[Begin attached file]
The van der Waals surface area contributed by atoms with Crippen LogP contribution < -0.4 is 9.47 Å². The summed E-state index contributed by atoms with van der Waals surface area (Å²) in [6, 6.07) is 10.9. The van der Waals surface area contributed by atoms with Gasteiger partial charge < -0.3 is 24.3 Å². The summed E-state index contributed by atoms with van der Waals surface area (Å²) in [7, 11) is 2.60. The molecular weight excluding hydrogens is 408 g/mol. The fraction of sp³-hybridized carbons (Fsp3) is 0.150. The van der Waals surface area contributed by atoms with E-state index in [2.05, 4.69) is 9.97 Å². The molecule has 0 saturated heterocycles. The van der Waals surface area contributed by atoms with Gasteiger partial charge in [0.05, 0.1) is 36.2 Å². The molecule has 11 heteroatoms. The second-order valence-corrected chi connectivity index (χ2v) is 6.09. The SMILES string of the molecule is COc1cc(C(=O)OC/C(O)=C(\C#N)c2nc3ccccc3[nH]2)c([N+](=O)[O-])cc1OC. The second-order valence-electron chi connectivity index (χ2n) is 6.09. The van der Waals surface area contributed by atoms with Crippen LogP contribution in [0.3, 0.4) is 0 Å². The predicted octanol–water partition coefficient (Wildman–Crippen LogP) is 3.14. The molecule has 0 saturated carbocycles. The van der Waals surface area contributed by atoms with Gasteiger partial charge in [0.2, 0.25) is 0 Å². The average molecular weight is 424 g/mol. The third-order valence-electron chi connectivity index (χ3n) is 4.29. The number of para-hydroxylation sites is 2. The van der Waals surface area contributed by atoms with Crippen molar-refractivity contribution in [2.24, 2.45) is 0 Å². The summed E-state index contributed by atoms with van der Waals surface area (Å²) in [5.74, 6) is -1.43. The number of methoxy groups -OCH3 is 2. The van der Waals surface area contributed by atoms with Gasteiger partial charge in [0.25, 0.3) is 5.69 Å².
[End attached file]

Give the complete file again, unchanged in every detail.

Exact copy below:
The van der Waals surface area contributed by atoms with Crippen LogP contribution < -0.4 is 9.47 Å². The summed E-state index contributed by atoms with van der Waals surface area (Å²) in [6, 6.07) is 10.9. The van der Waals surface area contributed by atoms with Gasteiger partial charge < -0.3 is 24.3 Å². The summed E-state index contributed by atoms with van der Waals surface area (Å²) in [7, 11) is 2.60. The molecular weight excluding hydrogens is 408 g/mol. The fraction of sp³-hybridized carbons (Fsp3) is 0.150. The van der Waals surface area contributed by atoms with E-state index in [2.05, 4.69) is 9.97 Å². The molecule has 0 saturated heterocycles. The van der Waals surface area contributed by atoms with Gasteiger partial charge in [0.05, 0.1) is 36.2 Å². The molecule has 11 heteroatoms. The second-order valence-corrected chi connectivity index (χ2v) is 6.09. The SMILES string of the molecule is COc1cc(C(=O)OC/C(O)=C(\C#N)c2nc3ccccc3[nH]2)c([N+](=O)[O-])cc1OC. The second-order valence-electron chi connectivity index (χ2n) is 6.09. The van der Waals surface area contributed by atoms with Crippen LogP contribution in [0.3, 0.4) is 0 Å². The predicted octanol–water partition coefficient (Wildman–Crippen LogP) is 3.14. The molecule has 0 saturated carbocycles. The van der Waals surface area contributed by atoms with Gasteiger partial charge in [0.2, 0.25) is 0 Å². The average molecular weight is 424 g/mol. The third-order valence-electron chi connectivity index (χ3n) is 4.29. The number of para-hydroxylation sites is 2. The van der Waals surface area contributed by atoms with Crippen molar-refractivity contribution in [2.24, 2.45) is 0 Å². The summed E-state index contributed by atoms with van der Waals surface area (Å²) in [5.74, 6) is -1.43. The number of methoxy groups -OCH3 is 2. The van der Waals surface area contributed by atoms with Gasteiger partial charge in [0.25, 0.3) is 5.69 Å².